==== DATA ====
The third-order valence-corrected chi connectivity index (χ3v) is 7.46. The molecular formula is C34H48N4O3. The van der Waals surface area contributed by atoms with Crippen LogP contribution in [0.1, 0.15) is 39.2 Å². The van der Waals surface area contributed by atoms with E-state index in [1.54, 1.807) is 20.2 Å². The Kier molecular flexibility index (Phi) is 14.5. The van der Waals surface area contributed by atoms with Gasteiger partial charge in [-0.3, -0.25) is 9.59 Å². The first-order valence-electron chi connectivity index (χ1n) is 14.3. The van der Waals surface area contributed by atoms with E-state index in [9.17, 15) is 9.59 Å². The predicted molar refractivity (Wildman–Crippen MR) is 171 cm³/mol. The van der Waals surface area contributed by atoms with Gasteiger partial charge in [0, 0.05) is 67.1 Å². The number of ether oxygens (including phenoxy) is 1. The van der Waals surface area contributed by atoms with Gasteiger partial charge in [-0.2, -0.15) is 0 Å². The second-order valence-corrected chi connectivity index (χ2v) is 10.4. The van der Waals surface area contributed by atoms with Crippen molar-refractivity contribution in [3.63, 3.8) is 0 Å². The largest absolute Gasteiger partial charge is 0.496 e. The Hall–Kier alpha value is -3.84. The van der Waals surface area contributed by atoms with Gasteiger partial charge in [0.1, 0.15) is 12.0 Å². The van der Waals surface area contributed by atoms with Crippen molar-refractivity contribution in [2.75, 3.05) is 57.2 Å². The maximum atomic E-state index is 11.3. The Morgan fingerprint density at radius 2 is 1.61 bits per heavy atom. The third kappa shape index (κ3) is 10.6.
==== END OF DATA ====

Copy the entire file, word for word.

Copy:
The third-order valence-corrected chi connectivity index (χ3v) is 7.46. The molecular formula is C34H48N4O3. The van der Waals surface area contributed by atoms with Crippen LogP contribution in [0.1, 0.15) is 39.2 Å². The van der Waals surface area contributed by atoms with E-state index in [1.54, 1.807) is 20.2 Å². The Kier molecular flexibility index (Phi) is 14.5. The van der Waals surface area contributed by atoms with Gasteiger partial charge in [-0.3, -0.25) is 9.59 Å². The first-order valence-electron chi connectivity index (χ1n) is 14.3. The van der Waals surface area contributed by atoms with E-state index in [9.17, 15) is 9.59 Å². The predicted molar refractivity (Wildman–Crippen MR) is 171 cm³/mol. The van der Waals surface area contributed by atoms with Gasteiger partial charge in [0, 0.05) is 67.1 Å². The number of ether oxygens (including phenoxy) is 1. The van der Waals surface area contributed by atoms with Gasteiger partial charge in [-0.2, -0.15) is 0 Å². The second-order valence-corrected chi connectivity index (χ2v) is 10.4. The van der Waals surface area contributed by atoms with Crippen molar-refractivity contribution in [3.63, 3.8) is 0 Å². The largest absolute Gasteiger partial charge is 0.496 e. The Hall–Kier alpha value is -3.84. The van der Waals surface area contributed by atoms with Gasteiger partial charge in [0.1, 0.15) is 12.0 Å². The van der Waals surface area contributed by atoms with Crippen molar-refractivity contribution in [2.75, 3.05) is 57.2 Å². The maximum atomic E-state index is 11.3. The Morgan fingerprint density at radius 2 is 1.61 bits per heavy atom. The third kappa shape index (κ3) is 10.6.